Life in Elmbridge
Colyear's connection to Elmbridge came with his second marriage, to Catherine Sedley. Catherine was a former mistress of James II and the King had settled her in a property in Weybridge to avoid scandal at court. Catherine, in turn, gave the property to Colyear on their marriage in 1696. At this time it was called Dorchester House. However, when Colyear was created Lord Portmore in 1699, the house became known as Portmore House (Lansdell, 3). Colyear was later raised to earl of Portmore in 1703.
The Portmore estate lay in the area now bounded by Church Street, High Street, Thames Street and the River Wey. Apparently a rather unimpressive property under previous owners, Colyear greatly improved the place, adding a tower and decorative turrets.
Although Colyear's affairs often took him abroad, it was to Weybridge that he returned when he came back to England. He took an active part in community life, sitting on the Vestry Council that administered parish affairs (Lansdell, 4). He also invested £3,000 in shares in the Wey Navigation (Wey River website).
Catherine and David Colyear had two sons: David Colyear, Viscount Mislington and Charles Colyear, 2nd Earl of Portmore.
Colyear died in Weybridge on 2nd January 1730 and was buried in the family vault he had commissioned on 13th January. The Portmore vault can still be seen in St James' Churchyard in Weybridge.
Life beyond Elmbridge
David Colyear was the eldest son of Sir Alexander Colyear, a baronet, and his wife Jean. Sir Alexander was apparently of Scottish extraction, a descendant of the Robertson family, although he took the name Colyear and made his home in the Low Countries (ODNB, 2004).
In 1674 David Colyear joined the army of William of Orange. He rose up the ranks of both army and nobility, inheriting his father's baronetcy in 1680 and accompanying William to England during the 'Glorious Revolution' of 1688 as Lieutenant Colonel. Along the way he married Arnolda de Beyer and lost the sight of one eye during a duel with Sir Peter Fraser (ONDB, 2004). For his role in several Irish campaigns and afterwards in Flanders, Colyear was created a Peer of Scotland on 1st June 1699 and given the title of Lord Portmore and Blackness.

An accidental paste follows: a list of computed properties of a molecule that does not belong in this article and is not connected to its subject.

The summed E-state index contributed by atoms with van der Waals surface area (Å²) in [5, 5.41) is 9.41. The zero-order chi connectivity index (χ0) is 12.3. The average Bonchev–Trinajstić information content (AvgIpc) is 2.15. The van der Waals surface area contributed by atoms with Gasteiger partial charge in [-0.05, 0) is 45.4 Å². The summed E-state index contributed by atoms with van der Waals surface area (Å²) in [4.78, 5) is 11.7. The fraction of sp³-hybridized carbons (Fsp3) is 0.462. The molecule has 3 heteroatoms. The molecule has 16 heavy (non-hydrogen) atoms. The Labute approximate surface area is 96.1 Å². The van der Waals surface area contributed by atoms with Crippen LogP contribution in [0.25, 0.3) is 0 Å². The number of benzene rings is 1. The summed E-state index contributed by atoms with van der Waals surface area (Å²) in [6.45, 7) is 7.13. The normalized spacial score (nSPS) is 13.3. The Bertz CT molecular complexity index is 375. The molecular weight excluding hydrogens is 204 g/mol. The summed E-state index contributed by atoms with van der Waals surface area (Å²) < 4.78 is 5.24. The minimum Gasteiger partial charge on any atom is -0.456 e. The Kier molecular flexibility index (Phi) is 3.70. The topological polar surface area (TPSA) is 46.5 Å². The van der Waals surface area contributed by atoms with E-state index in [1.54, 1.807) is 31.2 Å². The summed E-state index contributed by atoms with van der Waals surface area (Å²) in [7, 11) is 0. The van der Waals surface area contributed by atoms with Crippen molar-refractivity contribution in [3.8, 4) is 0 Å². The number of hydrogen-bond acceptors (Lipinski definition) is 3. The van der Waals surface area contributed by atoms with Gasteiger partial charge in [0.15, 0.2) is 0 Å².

In 1702 Colyear was promoted to the rank of Major General and played a role in the attack on Vigo Bay (in Northern Portugal) during the War of the Spanish Succession. Colyear continued to be involved in affairs in this part of the world, and in 1713 he was appointed governor of Gibraltar - a position he held until 1720. In 1727 he assumed command when Gibraltar was besieged by the Spaniards.
Colyear's character and qualities were summed up by chronicler John Macky: 'He is one of the best footsoldiers in the world, is very brave and able, has a great deal of wit; very much a man of honour and nice in that way, yet he married the Countess of Dorchester and had by her a good estate; pretty well shaped; dresses clean; hath but one eye' (Memoirs, 1733).
- Evelyn, J., The Diary of John Evelyn, Volume 3
- Henderson, T. F., 'Colyear, David, first earl of Portmore (bap. 1657, d. 1730)', rev. J. Spain, Oxford Dictionary of National Biography, (Oxford University Press, 2004)
- Lansdell, A. (ed.), The Portmore Story: Four Generations of Colourful Eighteenth Century Aristocrats, (Elmbridge Borough Council, 1975)
- Macky, J., Memoirs of the Secret Services of John Macky during the reigns of King William II, Queen Anne and King George I, (1733).
- Manning, O., and W. Bray, The History and Antiquities of Surrey vol.ii (1814).
- Wedlake, E. et al., A topographical History of Surrey, (London, 1850).